Let’s Begin (with a dog story)

Ren’s story is rather remarkable (in my opinion). I adopted her at 3.5 years of age, and all I know about her life prior to becoming mine is that she was in a shelter for the duration of those 3.5 years. She was in a facility that euthanizes dogs who have been there for a certain period of time, and her time was up; but for some reason, they couldn’t do it. Instead, they transferred her to another shelter in town, which is a no kill shelter.

Meanwhile, I was still reeling from losing both my dog and cat in the same year. I was fortunate, as they both lived long and full lives with me; but despite my intention to remain pet-free in order to protect my heart from being broken again, there was something missing from my life.

Enter my dog-loving best friend. She thinks she knows me better than I know myself, and at times she does. This story is an example of one of those times.

She sent me this picture:

Ren at Shelter

…and my heart fluttered at the sight of those ears. Still, I said “No, I’m not ready.”

Nevertheless, she persisted, and I stared at that picture all day. By the next morning, I’d convinced myself she was meant to be mine. So, I submitted an application, and the shelter contacted me within the next 20 minutes to tell me that my vet gave me a glowing recommendation and I could pick her up that afternoon.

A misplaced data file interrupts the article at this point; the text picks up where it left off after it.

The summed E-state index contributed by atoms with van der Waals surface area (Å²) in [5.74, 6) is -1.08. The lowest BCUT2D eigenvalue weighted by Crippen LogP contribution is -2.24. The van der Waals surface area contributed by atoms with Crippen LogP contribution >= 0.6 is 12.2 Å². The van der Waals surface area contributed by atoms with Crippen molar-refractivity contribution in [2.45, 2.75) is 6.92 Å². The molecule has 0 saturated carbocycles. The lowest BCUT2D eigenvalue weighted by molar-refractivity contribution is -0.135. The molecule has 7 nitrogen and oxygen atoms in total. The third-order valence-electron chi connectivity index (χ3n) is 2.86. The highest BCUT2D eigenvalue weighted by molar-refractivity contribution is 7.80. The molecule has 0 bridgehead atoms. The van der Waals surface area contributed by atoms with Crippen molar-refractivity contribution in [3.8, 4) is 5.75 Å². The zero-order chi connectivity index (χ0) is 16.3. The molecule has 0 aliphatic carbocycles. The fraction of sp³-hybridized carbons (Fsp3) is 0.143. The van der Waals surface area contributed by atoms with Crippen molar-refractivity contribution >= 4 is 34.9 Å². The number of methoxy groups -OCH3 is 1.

The past 2.5 years have been challenging (but rewarding). It’s hard to house train a grown dog who has never lived in a house. I lost a lot of personal belongings (including one of my favorite books, the cushions to my brand new couch, and my beloved book-signing pen), and was forced to invest in a carpet cleaner. I finally made the difficult decision (for me) to crate her while I’m gone. Neither of us like it, but it’s a necessary evil.

She takes up more of the bed than I do (which is really saying something, because I take up a lot of space), she poops on the sidewalk more than in the yard; and she gets really bark-y when I talk on the phone. She doesn’t appreciate people walking by the house. She also has no respect for my intention to further my education, and expresses it vocally during study time.

The way she groaned and wriggled when she felt what it was like to sleep on a real bed for the first time really has made it all worth it. You see, it’s all about managing challenges. While she’s caused a great deal of headaches for me, at the end of the day (even when she’s been a bad girl) I can’t look at that cartoon dog nose, or those ears, without melting into a big puddle of love.

In fact, I wish I could approach challenges I face with other humans half as diplomatically.

She’s worth every challenge. She deserves a happy life, and I’m grateful to be the one who provides it to her.

If you’d like to keep up with Ren and her life, you can follow her on Instagram under the handle @rentherescue

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